RFE/RL: When did you last speak with Aleksandr Litvinenko?
Yuly Dubov: He called me several times from the hospital to tell me how he was feeling. At the time he didn't know whether it as thalium or not. It is hard for me to say -- I'm not an investigator. A man was poisoned and he died.
RFE/RL: What do you think of claims that the Russian secret services are involved in this case?
Dubov: I know that this is the main scenario that is being discussed. In general, I think it makes sense. I don't look at the probability of events. I evaluate events based on their possibility or impossibility, not on their probability or improbability. You can try to find some explanations for this scenario. I see three of them. The first explanation -- if the involvement of the Russian secret services is established -- is that this is the first such serious act since the passage of the law this summer that gave President [Vladimir] Putin the authority to give such orders. Second, [Litvinenko] was, after all, a KGB agent. People there really don't like people who break with that agency. The third explanation is that it reminds Boris Berezovsky that they are very close by.
RFE/RL: Some Russian media with connections to the Kremlin are expressing the idea that Berezovsky was involved in this killing. Does this sort of thinking seem completely groundless to you?
Dubov: In general, yes. It is a good thing there is a Berezovsky! If there was no Berezovsky, they'd say that [murdered investigative journalist Anna] Politkovskaya hired her own killer in order to discredit our beloved president.
RFE/RL: Litvinenko himself openly and publicly accused Putin of murdering Politkovskaya. Would you put these murders in the same category?
Dubov: They are connected. There is a chain of connected and very similar events. I can't say more because I don't have enough information. But I have a feeling that they are connected.
RFE/RL: Do you have the sense that this is the beginning of some sort of political campaign by the Russian secret services or the Russian leadership against its political opponents?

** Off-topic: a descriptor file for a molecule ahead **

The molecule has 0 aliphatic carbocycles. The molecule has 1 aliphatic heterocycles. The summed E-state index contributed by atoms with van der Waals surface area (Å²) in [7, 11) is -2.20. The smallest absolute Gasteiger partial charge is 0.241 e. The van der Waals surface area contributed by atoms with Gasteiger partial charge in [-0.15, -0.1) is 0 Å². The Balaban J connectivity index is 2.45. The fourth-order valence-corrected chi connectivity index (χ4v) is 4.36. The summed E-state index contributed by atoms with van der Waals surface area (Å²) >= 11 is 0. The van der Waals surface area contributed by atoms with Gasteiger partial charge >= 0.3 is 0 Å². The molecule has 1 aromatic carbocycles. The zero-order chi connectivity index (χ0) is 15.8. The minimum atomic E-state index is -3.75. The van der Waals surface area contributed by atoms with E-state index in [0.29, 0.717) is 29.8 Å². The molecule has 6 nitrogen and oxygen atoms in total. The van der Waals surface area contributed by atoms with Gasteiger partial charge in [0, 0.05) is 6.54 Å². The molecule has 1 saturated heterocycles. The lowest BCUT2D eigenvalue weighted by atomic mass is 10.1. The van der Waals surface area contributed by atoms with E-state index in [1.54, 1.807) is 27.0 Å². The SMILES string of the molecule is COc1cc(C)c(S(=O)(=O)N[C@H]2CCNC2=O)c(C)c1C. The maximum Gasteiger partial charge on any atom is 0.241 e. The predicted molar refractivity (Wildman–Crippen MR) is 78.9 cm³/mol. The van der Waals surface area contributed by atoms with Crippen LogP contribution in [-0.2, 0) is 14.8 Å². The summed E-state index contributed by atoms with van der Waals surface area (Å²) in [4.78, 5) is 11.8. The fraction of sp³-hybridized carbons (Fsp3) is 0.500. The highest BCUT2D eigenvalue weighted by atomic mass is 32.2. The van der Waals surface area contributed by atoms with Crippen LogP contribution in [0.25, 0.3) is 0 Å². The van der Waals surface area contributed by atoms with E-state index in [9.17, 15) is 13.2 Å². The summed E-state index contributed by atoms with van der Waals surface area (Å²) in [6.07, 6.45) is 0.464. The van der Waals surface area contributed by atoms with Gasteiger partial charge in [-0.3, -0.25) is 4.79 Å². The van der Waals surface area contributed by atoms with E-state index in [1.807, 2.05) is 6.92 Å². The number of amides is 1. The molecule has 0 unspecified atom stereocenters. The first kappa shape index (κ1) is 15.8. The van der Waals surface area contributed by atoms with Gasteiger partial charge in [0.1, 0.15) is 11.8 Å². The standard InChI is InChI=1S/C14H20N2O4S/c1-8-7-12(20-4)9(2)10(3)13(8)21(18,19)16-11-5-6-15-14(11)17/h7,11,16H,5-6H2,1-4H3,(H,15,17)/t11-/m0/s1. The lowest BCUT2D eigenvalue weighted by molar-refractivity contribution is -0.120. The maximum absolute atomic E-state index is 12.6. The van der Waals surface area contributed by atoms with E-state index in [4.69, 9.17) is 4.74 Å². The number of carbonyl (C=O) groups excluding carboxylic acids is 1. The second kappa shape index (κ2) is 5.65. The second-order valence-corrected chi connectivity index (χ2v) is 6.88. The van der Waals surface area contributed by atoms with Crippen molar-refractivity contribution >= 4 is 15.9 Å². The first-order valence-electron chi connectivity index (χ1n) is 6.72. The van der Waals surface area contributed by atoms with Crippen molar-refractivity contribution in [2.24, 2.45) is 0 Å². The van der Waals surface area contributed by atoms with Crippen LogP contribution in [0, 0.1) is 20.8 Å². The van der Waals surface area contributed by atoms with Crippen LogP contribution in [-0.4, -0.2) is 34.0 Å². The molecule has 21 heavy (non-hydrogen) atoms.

Dubov: I had this feeling as soon as they began discussing the law on murdering people [Note: During the summer, Russia adopted a law giving the special services the right to kill people outside of the Russian Federation on the orders of the country's senior leadership]. If there is such a law, but no order -- that just doesn't happen. We have a disciplined country. True, it often happens that we have an order, but no law. But the idea that there is such a law, but no order is just nonsense.
RFE/RL: Are you involved in politics?
Dubov: Any business connected with Boris Berezovsky is connected with politics.
RFE/RL: Should other political emigres in London be worried?
Dubov: Yes. But I also think that if the special services were involved, then after such a high-profile first step, they probably won't poke their noses out again for a while.
Anna Politkovskaya at RFE/RL in July 2006 (RFE/RL)
A BRAVE VOICE SILENCED. Prominent Russian journalist Anna Politkovskaya was killed on October 7 in her Moscow apartment building. An outspoken critic of the Kremlin, she was best-known for her reporting on the conflict in Chechnya. Former Soviet President Gorbachev called her slaying "a true political homicide, a vendetta."